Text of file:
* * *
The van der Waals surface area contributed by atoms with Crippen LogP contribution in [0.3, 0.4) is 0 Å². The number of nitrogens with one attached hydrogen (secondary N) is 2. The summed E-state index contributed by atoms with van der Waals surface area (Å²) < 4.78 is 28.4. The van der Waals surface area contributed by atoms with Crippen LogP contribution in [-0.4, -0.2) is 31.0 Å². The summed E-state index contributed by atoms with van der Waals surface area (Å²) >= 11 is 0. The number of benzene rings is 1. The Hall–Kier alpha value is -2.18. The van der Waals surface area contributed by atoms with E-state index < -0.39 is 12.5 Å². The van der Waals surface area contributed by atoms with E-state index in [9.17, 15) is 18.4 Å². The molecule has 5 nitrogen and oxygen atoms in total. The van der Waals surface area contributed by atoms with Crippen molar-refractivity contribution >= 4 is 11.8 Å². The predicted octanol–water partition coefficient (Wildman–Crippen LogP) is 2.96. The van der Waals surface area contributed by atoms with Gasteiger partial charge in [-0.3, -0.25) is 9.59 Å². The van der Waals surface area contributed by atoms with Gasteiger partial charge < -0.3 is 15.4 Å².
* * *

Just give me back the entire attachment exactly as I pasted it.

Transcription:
The van der Waals surface area contributed by atoms with Crippen LogP contribution in [0.3, 0.4) is 0 Å². The number of nitrogens with one attached hydrogen (secondary N) is 2. The summed E-state index contributed by atoms with van der Waals surface area (Å²) < 4.78 is 28.4. The van der Waals surface area contributed by atoms with Crippen LogP contribution in [-0.4, -0.2) is 31.0 Å². The summed E-state index contributed by atoms with van der Waals surface area (Å²) >= 11 is 0. The number of benzene rings is 1. The Hall–Kier alpha value is -2.18. The van der Waals surface area contributed by atoms with E-state index < -0.39 is 12.5 Å². The van der Waals surface area contributed by atoms with E-state index in [9.17, 15) is 18.4 Å². The molecule has 5 nitrogen and oxygen atoms in total. The van der Waals surface area contributed by atoms with Crippen molar-refractivity contribution >= 4 is 11.8 Å². The predicted octanol–water partition coefficient (Wildman–Crippen LogP) is 2.96. The van der Waals surface area contributed by atoms with Gasteiger partial charge in [-0.3, -0.25) is 9.59 Å². The van der Waals surface area contributed by atoms with Gasteiger partial charge < -0.3 is 15.4 Å².